When most people think of Brooklyn, they think of brownstones, bookstores, parks, trees (as in "A Tree Grows in Brooklyn"), hipsters and quieter charm just across the Brooklyn Bridge from Lower Manhattan. They think of that iconic bridge, too. Probably only Brooklynites think of the beaches, which are a world away from busy, glam New York City, where the sun shines mostly through canyons of buildings or filters through the leaves on those leafy Brooklyn streets. Not so on Coney Island, Brighton Beach and Manhattan Beach Park, where the sun gets a wide expanse of sand and sparkling ocean water to play on. All are open from Memorial Day weekend through Labor Day and all free to all. Swimming is allowed at all three beaches only when lifeguards are on duty -- 10 a.m. to 6 p.m. daily. So find some time to have a different New York experience -- one that's treasured by the locals -- and grab that swimsuit, towel, sunscreen, and a pair of sandals or flip-flops and head out for... some summertime splendor.
Edited by Alison Lowenstein
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Coney Island Beach, located at Surf Avenue, is easy to get to whether you're traveling by subway (on the Q, D, F or N line) or bicycle (the Ocean Parkway bike path ends here).
Fake palm trees dot this sandy stretch of beach, and its trademark boardwalk is one of the few reminders of the area's historic past as a high-end seaside resort. The boardwalk connects the Luna Park amusements and the beach, 3 miles of southern exposure that is one of the most famous beaches in the United States.
You can't talk about Coney Island without thinking about hot dogs --Nathan's Famous Hot Dogs was founded on Coney Island in 1916, and they have been so tightly linked ever since that the word "coney" is another word for "hot dog" to many. Any visit to New York should include this iconic experience -- eating a hot dog Coney style from Nathan's in the place it all began -- on Coney Island.
And if the fun people-watching, hot dog-eating, and ocean-wading aren't... fantastic enough, time your visit for June for the beach's annual Mermaid Parade.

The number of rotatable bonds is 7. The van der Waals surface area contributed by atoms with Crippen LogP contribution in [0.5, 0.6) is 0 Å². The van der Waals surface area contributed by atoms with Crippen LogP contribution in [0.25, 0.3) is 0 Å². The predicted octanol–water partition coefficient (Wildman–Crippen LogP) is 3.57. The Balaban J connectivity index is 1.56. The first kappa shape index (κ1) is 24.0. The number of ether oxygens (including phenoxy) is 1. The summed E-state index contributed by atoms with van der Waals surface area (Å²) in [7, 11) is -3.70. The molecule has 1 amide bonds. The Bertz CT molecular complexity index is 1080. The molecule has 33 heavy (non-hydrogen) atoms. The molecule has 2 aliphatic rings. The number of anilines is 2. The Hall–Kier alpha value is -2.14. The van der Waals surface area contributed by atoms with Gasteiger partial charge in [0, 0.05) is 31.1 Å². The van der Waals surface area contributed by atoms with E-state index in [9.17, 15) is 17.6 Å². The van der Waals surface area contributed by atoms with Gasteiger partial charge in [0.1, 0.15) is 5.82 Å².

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Brighton Beach is an extension of the Coney Island beach and begins at Brightwater Avenue. This predominantly Russian area sometimes referred to as "Little Odessa," is filled with Russian signage and shops. Like Coney Island, its name has also become a household word, thanks to the play by Neil Simon, "Brighton Beach Memoirs."
While Coney Island is in-your-face, Brighton Beach is a relatively quiet respite just a short distance from Coney. While you're here, don't miss M&I International Food grocery store for an amazing selection of Russian delicacies like smoked fish and specialty chocolates, as well as imported goods from throughout the world. Pick up some exotic snacks as you make your way to the beach.
Brighton Beach is a quick walk from Coney Island beach. By subway, take the Q or B to Brighton Beach.
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Located on the southern tip of Brooklyn, Manhattan Beach Park is on Oriental Boulevard on the eastern side of Coney Island, just east of Brighton Beach, in the city of Manhattan Beach. This small stretch of beach can be reached by taking the B1 bus from Brighton Beach.
This is a small, quiet, less crowded beach that attracts families drawn by its tennis courts, playgrounds, and baseball diamonds. Picnicking on the beach is usually part of this day in the sun.